Fred, isn’t it great to be able to come back to the same topic with a new take on two different days? One of the reasons I love blogs. In any case, comparing YouTube’s all-time greatest hits to a week’s worth of CSI isn’t apples/apples. If you look at this week’s most popular videos: http://bit.ly/NA9y you’ll see that only a few top more than 1M views (not people). There are pros and cons, from an advertiser’s perspective, to buying a medium that is time-specific vs. long-lived, but that’s a different discussion.Side note: it is telling that so many of those top videos of all times are music videos produced by the big labels. I’m just not sure what that means (and, I suspect, the big labels don’t, either).
I noticed the music video thing to. A lot of people listen to music videos instead of buying the music
There was an excellent “Face Value” in last week’s The Economist on MTV’s CEO Judy McGrath (here: http://www.economist.com/pe… Essentially, the people that MTV used to cater too with music videos are now being catered too by YouTube. Whether or not that has anything to do with music sales, I can’t say. I would guess piracy is a large factor here.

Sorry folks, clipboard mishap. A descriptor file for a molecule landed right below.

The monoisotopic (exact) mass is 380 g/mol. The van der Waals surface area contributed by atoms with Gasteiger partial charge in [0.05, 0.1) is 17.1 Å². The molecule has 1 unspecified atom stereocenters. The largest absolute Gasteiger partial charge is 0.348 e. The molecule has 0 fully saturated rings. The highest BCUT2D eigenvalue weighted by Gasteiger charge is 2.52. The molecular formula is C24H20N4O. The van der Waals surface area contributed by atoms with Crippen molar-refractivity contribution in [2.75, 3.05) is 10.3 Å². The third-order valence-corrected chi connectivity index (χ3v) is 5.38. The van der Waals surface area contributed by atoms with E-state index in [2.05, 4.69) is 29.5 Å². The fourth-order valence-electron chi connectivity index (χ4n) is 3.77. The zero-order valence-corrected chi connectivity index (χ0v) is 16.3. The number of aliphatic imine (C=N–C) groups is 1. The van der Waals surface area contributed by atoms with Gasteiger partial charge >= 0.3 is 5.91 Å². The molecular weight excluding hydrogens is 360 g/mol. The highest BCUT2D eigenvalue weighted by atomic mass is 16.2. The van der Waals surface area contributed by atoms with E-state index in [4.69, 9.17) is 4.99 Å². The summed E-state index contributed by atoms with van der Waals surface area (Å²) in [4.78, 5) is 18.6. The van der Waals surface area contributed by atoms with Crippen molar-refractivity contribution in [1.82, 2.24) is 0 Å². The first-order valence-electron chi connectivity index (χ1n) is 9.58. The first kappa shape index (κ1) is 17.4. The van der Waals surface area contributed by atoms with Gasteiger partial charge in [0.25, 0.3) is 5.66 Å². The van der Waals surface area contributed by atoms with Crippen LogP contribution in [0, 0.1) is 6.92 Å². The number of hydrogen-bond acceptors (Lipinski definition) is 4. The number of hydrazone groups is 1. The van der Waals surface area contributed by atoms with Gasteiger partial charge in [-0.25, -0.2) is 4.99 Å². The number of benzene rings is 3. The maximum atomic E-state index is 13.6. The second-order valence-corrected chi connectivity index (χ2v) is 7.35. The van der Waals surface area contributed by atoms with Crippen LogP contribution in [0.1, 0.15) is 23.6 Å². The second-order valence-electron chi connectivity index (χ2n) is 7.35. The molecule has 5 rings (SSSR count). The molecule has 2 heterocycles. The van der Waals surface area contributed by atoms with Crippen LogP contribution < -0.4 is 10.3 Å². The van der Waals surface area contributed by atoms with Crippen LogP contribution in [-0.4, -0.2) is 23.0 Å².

Maybe this comment should go in the other thread (if so, I’ll port it over) but I think a logical way to look at digital and analog is that both will continue to co-exist for many years. But the implications of this continued co-existence are different for partisans (for lack of a better term) on either side. The case for co-existence:First, original scripted programming for television can continue to live (for now at least) because in many ways it gets the benefit of the web as a promotional tool. Ad dollars still go to both worlds, and most big national advertisers will not be giving up on TV anytime soon. Same goes for original programming produced for pay cable such as HBO. Subscriber revs pay those bills. Programmers get the benefit of web buzz, social networking, people buying DVD box sets on Amazon, etc. All these are ways in which the existence and growth of the web are sort of mitigated from the point of view of traditional analog programmers. They can live with the current state of affairs. It’s not as fat and happy as the good old days, but it’s plenty profitable and it’s still a business people want to be in (witness the amount of Ivy League graduates who still send spec scripts out to Hollywood before settling for the Plan B job offer from Lazard).So for the moment I don’t think analog TV is in nearly the panic that digital people like to think. By contrast, I do think there are some in the digital startup world who need analog to crash sooner rather than later so that their biz models can bear fruit. There are web startups and services out there that are not getting quite the ad dollars they thought they would by now, and so there’s a sense that the inexorable process of shifting over to digital needs to be sped up (this is the Faster Please chorus). So what you get is a lot of denigration of the analog world, the old studio production model, the legacy labor contracts, the expensive writer/producer cadre, etc. Bottom line: the analog TV biz can live with the current trajectory for probably another decade or two. But some of the digital world, by contrast, is coming to the conclusion that the trajectory needs to be changed in their favor if they are to make it as big and as soon as they had hoped. I guess the question is: are you OK with the rate of change?